Tuesday, January 31, 2006

Live by the Boycott...

The small, ordinarily non-troublemaking country of Denmark is in hot water because one of its newspapers printed a series of cartoons depicting the prophet Muhammad. Many Muslims all over the world found them grossly offensive. (Not without reason, as some of them are grossly offensive, not just to Muslims but to anyone who objects to mocking other people’s religious beliefs.) The newspaper published them, its leaders said, to underline the importance of freedom of expression. In particular, it was a response to the inability of a Danish author to find anyone willing to risk violent retaliation if they illustrated the author’s book about Muhammad.

What makes this of interest to me is the reaction of Arla, a company based in Denmark that is a major producer of dairy products. According to a story on the company’s own web site, it is now the subject of a boycott by consumers in Saudi Arabia, Kuwait, Qatar, Bahrain and the United Arab Emirates. Its leadership naturally views this as unfair, with one PR official telling the BBC that the food company is not the newspaper, and so laments having to pay for the newspaper's deeds. As an aside, the boycott will be very costly as well. Saudi Arabia is the firm’s most important non-European overseas market, and Arla's products have apparently vanished from the shelves in many Persian Gulf countries.

But ironically, it appears that Arla itself might be (it is hard to say for sure yet) a longtime practitioner of this type of “unfairness.” According to its annual report, it has operations in Saudi Arabia and the UAE. But it does not have any sales or operations of any kind in Israel, which is by Middle Eastern standards a relatively small but very wealthy market. A search of its website using the term “Saudi” yields over 50 results, and a search using the term “Israel” yields none. This refusal to do business in Israel may be because of the longstanding practice of Arab countries (with the exception since their peace agreements of Jordan and Egypt) of not allowing companies that trade with Israel to trade with them. The Arab League’s official boycott of Israeli imports and of companies that contribute to Israel’s military and economic development is now often not vigorously enforced, but the legacy – a reluctance to do business with Israel for fear of offending Arab nations – remains.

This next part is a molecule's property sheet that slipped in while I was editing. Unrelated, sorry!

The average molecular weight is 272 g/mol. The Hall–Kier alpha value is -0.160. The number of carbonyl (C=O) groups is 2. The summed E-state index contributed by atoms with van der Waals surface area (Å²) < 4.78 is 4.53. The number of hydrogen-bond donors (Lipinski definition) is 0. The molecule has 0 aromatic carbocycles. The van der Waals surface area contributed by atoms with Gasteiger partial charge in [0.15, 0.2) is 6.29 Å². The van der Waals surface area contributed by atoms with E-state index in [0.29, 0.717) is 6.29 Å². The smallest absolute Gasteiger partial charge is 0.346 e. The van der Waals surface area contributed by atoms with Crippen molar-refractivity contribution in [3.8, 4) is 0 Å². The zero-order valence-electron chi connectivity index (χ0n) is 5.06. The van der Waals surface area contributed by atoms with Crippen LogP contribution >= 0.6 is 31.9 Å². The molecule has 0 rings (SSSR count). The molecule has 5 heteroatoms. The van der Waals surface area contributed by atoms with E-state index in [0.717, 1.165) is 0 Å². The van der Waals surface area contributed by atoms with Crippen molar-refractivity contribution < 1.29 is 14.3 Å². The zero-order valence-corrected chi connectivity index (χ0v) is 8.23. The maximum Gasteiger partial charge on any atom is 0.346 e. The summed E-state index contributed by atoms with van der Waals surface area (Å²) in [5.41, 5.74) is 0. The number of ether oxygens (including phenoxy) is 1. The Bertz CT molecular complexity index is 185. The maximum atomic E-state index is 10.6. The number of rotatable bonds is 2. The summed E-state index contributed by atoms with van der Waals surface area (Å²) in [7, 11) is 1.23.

To be fair, there are other possible explanations for Arla's absence from a small but wealthy market. One might not expect dairy products to be a big import for a mostly Jewish state. However, most Israelis are secular, and the International Dairy Foods Association complains about their inability to get greater access to the Israeli market because of Israeli protectionism. Israeli firms themselves certainly produce a large number of dairy products, and intentional avoidance of the Israeli market by foreign firms for fear of alienating Arab consumers is historically a common practice.

There is no obvious moral objection to a voluntary boycott as long as one doesn’t believe that what is being boycotted is itself moral, although a boycott enforced by a government is a different matter. (Indeed, U.S. law actually punishes U.S. firms that participate in the Arab League boycott of Israel.) But there is a certain comic justice in seeing a company that appears to have unofficially embraced one boycott being damaged by another, and lamenting the injustice of it all. For business reasons, they appear to have elected not to sell to customers in Israel who were willing to pay. But tending to some short-term bottom-line concerns turns out to affect the bottom line in unexpected ways.


Anonymous Anonymous said...

Hi there - I just want to say that selling foods and drinks to Israel is very hard, as they do not accept production lines to have been used for anything, that is not kosher. I work for a Danish food and drink company (not Arla), and we have been aproached by the Israelis out of interest for our products.... but unfortunately the market IS too small for us, to go out and invest in a whole new production line just to cater for Israel.

12:55 PM  

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